Soumaila Cisse, Mali’s main opposition leader who was held hostage for six months earlier this year by an armed group and was considered a leading contender in the 2022 presidential election, has died in Paris. He was 71.
Ciss died after contracting COVID-19, his eldest son Bocar told The Associated Press news agency on Friday. “The doctors did everything to keep him alive, but that’s the way of God’s will,” he said.
The death throws Malian politics into new uncertainty. A former leader of the opposition in parliament, Cisse was the runner-up in the past three presidential elections and many thought he had the best chances of finally winning in 2022.
He was taken hostage by an al-Qaeda-affiliated group in March while campaigning for legislative elections in his hometown of Niafunke in northern Mali.
Amid public pressure, the Malian government obtained his liberation in October, along with that of French and Italian hostages, in exchange for the release of about 200 fighters from Malian prisons.
It was not known whether a ransom had been paid, though extremist groups have long funded their operations with such payments from European governments.
In an interview after being released from captivity, Cisse told France’s TV5 Monde that his captors moved the hostages by motorcycle, boat and even camel. He said he was held in more than 20 different locations.
While he said he was not abused physically or verbally, he described extremely difficult conditions in the desert, and said he lacked the medication he needed.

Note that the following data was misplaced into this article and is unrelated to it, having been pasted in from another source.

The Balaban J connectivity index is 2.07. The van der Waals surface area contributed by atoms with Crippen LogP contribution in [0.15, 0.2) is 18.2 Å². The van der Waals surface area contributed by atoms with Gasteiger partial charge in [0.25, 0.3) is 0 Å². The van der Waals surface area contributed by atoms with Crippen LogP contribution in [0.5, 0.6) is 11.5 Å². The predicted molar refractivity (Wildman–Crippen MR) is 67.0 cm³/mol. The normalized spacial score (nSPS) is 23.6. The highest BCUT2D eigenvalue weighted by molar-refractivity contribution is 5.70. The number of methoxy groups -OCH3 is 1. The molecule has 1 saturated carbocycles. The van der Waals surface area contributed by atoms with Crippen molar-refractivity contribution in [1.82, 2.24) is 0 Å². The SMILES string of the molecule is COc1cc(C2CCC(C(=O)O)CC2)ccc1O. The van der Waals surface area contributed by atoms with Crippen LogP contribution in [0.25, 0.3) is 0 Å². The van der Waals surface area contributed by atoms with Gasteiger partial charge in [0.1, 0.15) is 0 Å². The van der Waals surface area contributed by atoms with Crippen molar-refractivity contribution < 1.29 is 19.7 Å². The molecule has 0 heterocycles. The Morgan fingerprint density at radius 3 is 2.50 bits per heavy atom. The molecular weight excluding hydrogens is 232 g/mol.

Cisse said he was able to listen to the radio and was angered by news of the August military coup that overthrew Mali’s democratically elected president, Ibrahim Boubacar Keita.
Mali’s interim leader, Sem Ba N’Daw, expressed his condolences to Cisse’s family and supporters on Friday, saying millions of Malians “are in shock” at the news.
Describing a meeting with Cisse after he was freed, he said Cisse’s “optimism had remained intact”, and said “the country still needed his experience and wisdom to face today’s challenges”.
Interim Prime Minister Moctar Ouane also expressed his condolences, tweeting that “all of Mali as well as the African continent mourns one of its brave sons”.
In his last Facebook post, on Christmas Eve, Cisse wished “an excellent holiday of joy and health” to Christians in his country and around the world, at a time when Mali is facing multiple crises – including the coronavirus pandemic.
An engineer and IT specialist by training, Cisse studied in Senegal and France, where he worked for big companies including IBM before returning to Mali.
No immediate funeral plans were announced.